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LAST UPDATE: December 4 2019
1977: Architectural Record Awards
2007: Royal Architectural Institute of Canada
Lawrence and Mary Wolf commissioned this house after having seen Barton Myers' home at 19 Berryman Street in Toronto. Built on steel stilts, the home faces a Rosedale ravine. Exposed ducts, structural steel and electrical pathways are on clear display in Barton Myers' atypical celebration of the 'guts' of his buildings. This construction was largely an experiment in using industrial materials in a long-lasting and attractive way. This is considered a North American architectural landmark! Updates and renovations were done in 1995, 2008 and 2010 for both the interior and exterior of the building. Being on stilts, there was room beneath the house - a large glass box was slid underneath in 1983 to act as a living room at the garden level.
The Wolf Residence is a three-storey modern infill house located on 51 Roxborough Drive, in the Rosedale neighbourhood of Toronto. The 3000 square foot home was built in 1974 and sits on a small sloped topography lot on the edge of a wooded ravine. The site opens up on two sides to the Park Drive Reservation Lands and Roxborough Parkette.
The Wolf Residence's cultural heritage value lies in it being an example of a Industrial Modernism home influenced by the "truth to materials" era of the 20th century. This style of architecture was against the concealment of building materials, it placed an emphasis on showcasing and glorifying materials to portray the true essence of the building. With a lack of ornamentation and a focus on the function to create interesting details, the buildings in this style each told their own story of simplicity. Built by Architect Barton Myers, the homes Industrial and technological design created a very ergonomic design with interchangeable modular units for a growing family and ever-changing stylistic society. Rosedale at the time of construction was a 'posh residential area of the city'. It was a very conservative area within Rosedale and mainly consisted of large traditional houses on small lots. A modern home on this corner lot was considered an anomaly within the neighborhood at the time, but has turned into a respected architectural icon for within the community. In 1998 the second and third floors of the home were redesigned and renovated to suit the homeowners new style and needs, this was made easier because of the functionality and simplicity of the house layout.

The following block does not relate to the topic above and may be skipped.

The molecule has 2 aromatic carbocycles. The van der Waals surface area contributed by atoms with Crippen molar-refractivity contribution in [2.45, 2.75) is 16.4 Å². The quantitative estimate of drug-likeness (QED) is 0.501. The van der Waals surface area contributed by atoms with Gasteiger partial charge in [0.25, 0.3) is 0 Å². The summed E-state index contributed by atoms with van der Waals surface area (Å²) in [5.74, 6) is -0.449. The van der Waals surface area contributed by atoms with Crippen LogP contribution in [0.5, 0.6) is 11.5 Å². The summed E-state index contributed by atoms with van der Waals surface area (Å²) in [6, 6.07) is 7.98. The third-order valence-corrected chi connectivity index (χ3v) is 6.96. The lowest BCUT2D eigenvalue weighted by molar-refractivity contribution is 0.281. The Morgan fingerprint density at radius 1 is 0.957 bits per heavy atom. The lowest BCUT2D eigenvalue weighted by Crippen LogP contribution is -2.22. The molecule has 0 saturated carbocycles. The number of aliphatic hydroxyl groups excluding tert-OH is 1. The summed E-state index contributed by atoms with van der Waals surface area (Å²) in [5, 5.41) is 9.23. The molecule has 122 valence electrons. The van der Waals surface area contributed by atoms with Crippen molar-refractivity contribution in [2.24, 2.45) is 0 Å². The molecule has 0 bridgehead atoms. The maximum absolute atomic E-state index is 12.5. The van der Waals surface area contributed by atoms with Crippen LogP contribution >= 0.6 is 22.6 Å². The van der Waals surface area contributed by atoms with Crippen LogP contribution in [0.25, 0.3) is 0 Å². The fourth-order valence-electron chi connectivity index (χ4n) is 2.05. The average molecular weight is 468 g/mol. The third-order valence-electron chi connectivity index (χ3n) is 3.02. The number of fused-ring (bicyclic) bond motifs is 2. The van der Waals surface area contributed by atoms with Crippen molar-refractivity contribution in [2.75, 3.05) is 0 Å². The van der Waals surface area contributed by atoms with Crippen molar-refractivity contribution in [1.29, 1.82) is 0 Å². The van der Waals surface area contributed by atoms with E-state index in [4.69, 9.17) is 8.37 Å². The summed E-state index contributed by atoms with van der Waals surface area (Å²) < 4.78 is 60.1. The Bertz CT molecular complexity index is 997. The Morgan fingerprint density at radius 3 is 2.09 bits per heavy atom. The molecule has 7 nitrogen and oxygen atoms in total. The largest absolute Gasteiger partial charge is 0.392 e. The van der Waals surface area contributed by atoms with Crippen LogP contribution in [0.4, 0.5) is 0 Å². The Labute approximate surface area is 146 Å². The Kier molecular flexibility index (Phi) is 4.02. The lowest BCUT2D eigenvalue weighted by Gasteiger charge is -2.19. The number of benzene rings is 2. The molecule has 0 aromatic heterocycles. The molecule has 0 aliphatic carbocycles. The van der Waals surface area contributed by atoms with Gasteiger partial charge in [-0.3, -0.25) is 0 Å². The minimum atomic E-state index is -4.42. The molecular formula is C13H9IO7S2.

The home has some principle character defining elements such as its flexible living spaces, two storey volume that floats above the site on steel columns, carport and exterior courtyard separating the living spaces of the home from front to back. Its exposed standard structural, mechanical and electrical components such as the steel deck, steel joists, mechanical ducts, and wiring are all finely finished and define the house for its very rational, visible and comprehensible character. The exposed focus on component like building materials and their function together make up the key character defining elements of the home.
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